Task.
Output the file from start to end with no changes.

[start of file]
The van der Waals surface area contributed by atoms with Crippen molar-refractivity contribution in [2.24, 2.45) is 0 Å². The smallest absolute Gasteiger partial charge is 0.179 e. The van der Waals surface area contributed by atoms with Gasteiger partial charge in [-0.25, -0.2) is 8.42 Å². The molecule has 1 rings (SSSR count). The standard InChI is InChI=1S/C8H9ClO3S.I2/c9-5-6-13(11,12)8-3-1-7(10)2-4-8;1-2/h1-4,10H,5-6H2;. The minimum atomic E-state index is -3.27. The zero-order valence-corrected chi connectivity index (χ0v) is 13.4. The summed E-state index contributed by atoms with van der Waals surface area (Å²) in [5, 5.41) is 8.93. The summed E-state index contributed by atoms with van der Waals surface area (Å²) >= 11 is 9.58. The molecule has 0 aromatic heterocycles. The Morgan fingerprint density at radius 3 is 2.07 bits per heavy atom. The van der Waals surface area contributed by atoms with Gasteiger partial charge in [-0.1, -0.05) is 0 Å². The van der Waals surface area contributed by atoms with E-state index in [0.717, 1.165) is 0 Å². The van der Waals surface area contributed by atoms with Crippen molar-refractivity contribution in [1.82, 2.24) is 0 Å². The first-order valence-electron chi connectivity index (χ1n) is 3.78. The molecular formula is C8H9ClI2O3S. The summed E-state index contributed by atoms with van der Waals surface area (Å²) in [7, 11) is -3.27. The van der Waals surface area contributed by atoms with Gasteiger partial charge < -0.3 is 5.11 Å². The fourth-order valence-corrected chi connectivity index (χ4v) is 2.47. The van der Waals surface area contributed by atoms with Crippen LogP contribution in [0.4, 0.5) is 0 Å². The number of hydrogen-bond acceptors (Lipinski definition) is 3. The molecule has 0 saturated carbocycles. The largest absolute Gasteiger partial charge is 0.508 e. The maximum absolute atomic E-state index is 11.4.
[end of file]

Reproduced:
The van der Waals surface area contributed by atoms with Crippen molar-refractivity contribution in [2.24, 2.45) is 0 Å². The smallest absolute Gasteiger partial charge is 0.179 e. The van der Waals surface area contributed by atoms with Gasteiger partial charge in [-0.25, -0.2) is 8.42 Å². The molecule has 1 rings (SSSR count). The standard InChI is InChI=1S/C8H9ClO3S.I2/c9-5-6-13(11,12)8-3-1-7(10)2-4-8;1-2/h1-4,10H,5-6H2;. The minimum atomic E-state index is -3.27. The zero-order valence-corrected chi connectivity index (χ0v) is 13.4. The summed E-state index contributed by atoms with van der Waals surface area (Å²) in [5, 5.41) is 8.93. The summed E-state index contributed by atoms with van der Waals surface area (Å²) >= 11 is 9.58. The molecule has 0 aromatic heterocycles. The Morgan fingerprint density at radius 3 is 2.07 bits per heavy atom. The van der Waals surface area contributed by atoms with Gasteiger partial charge in [-0.1, -0.05) is 0 Å². The van der Waals surface area contributed by atoms with E-state index in [0.717, 1.165) is 0 Å². The van der Waals surface area contributed by atoms with Crippen molar-refractivity contribution in [1.82, 2.24) is 0 Å². The first-order valence-electron chi connectivity index (χ1n) is 3.78. The molecular formula is C8H9ClI2O3S. The summed E-state index contributed by atoms with van der Waals surface area (Å²) in [7, 11) is -3.27. The van der Waals surface area contributed by atoms with Gasteiger partial charge < -0.3 is 5.11 Å². The fourth-order valence-corrected chi connectivity index (χ4v) is 2.47. The van der Waals surface area contributed by atoms with Crippen LogP contribution in [0.4, 0.5) is 0 Å². The number of hydrogen-bond acceptors (Lipinski definition) is 3. The molecule has 0 saturated carbocycles. The largest absolute Gasteiger partial charge is 0.508 e. The maximum absolute atomic E-state index is 11.4.